Anhimidae – Screamers
The Anhimidae or Screamers are a small clade of birds. For a long time, they were thought to be most closely related to the Galliformes because of similar bills, but they are instead more closely related to ducks (family Anatidae), most closely to the magpie goose (which some DNA evidence suggests are closer to screamers than to ducks). The clade is exceptional within living birds in lacking uncinate processes of ribs. The screamers are represented by three species.
They only occur in South America. They are large, bulky birds, with a small downy head, long legs and large feet which are only partly webbed. They have large spurs on their wings which are used in fights over mates and territorial disputes and can break off in the breast of other screamers. The spurs re-grow and are, anyway, regularly renewed. Unlike ducks they have only a partial moult, and are able to fly throughout the year. They live in open areas and marshes with some grass and feed on water plants. One species, the southern screamer, is considered a pest as it raids crops and competes with farm birds.
They lay between 2 and 7 white eggs, with four or five being typical. The young, like those of most Anseriformes, can run as soon as they are hatched. The chicks are usually raised in or near water as they can swim better than they can run, which helps them to avoid predators. Like ducks, screamer chicks imprint early in life. This, coupled with their unfussy diet makes them amenable to domestication. They make excellent watchdogs due to their loud screams when encountering anything new and potentially threatening.
The IOC list just three species of Screamers in the family Anhimidae; which are:
Horned Screamer Anhima cornuta
Northern Screamer Chauna chavaria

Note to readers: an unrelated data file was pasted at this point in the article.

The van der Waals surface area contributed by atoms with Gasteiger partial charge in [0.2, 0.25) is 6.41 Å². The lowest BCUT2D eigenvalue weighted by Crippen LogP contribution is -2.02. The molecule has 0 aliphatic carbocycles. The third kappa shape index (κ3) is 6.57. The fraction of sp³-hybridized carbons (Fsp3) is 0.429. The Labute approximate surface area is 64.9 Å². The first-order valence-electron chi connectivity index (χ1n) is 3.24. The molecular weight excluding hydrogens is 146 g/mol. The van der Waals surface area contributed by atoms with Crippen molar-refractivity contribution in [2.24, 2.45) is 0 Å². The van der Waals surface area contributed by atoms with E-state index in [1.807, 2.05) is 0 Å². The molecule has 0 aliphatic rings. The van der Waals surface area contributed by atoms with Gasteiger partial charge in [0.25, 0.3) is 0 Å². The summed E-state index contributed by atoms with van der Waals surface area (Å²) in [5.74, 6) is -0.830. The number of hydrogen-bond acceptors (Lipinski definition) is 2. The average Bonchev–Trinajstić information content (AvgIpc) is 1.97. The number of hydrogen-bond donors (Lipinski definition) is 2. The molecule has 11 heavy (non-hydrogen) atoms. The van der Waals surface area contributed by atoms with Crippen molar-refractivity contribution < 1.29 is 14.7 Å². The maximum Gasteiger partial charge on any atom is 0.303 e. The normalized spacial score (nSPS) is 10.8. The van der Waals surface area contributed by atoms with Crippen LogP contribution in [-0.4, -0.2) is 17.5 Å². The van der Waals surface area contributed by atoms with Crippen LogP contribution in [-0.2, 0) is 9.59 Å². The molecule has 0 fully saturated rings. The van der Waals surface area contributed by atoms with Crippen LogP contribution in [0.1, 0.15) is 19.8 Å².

Southern Screamer Chauna torquata
Both the southern and the horned screamer remain widespread and are overall fairly common. In contrast, the northern screamer is relatively rare and consequently considered near threatened. They are seldom hunted, in spite of their conspicuous nature, because their flesh has a spongy texture and is riddled with air-sacs, making it highly unpalatable. The main threats are habitat destruction and increased intensification of agriculture.
Number of bird species: 3All three species are monotypic
Horned Screamer Anhima cornutaArticleObservations on the Horned Screamer - Frank B. Gill, F. J. Stokes and C. C. Stokes, The Wilson Bulletin - Vol. 86, No. 1 (Mar., 1974), pp. 43-50
Horned Screamer Anhima cornutaVideoPantanal BirdClub always see this magnificent species in our stakeout to the way to Emas NP...
Northern Screamer Chauna chavariaVideoNorthern Screamers are really cool birds we normally find in the Magdalena Valley while driving; these big birds are almost endemics to Colombia. This video if from the 1st trip from a series with US clients birding all Colombia...
Southern Screamer Chauna torquataVideoSouthern Screamer Pampastrip ~ Rurenebaque Bolivia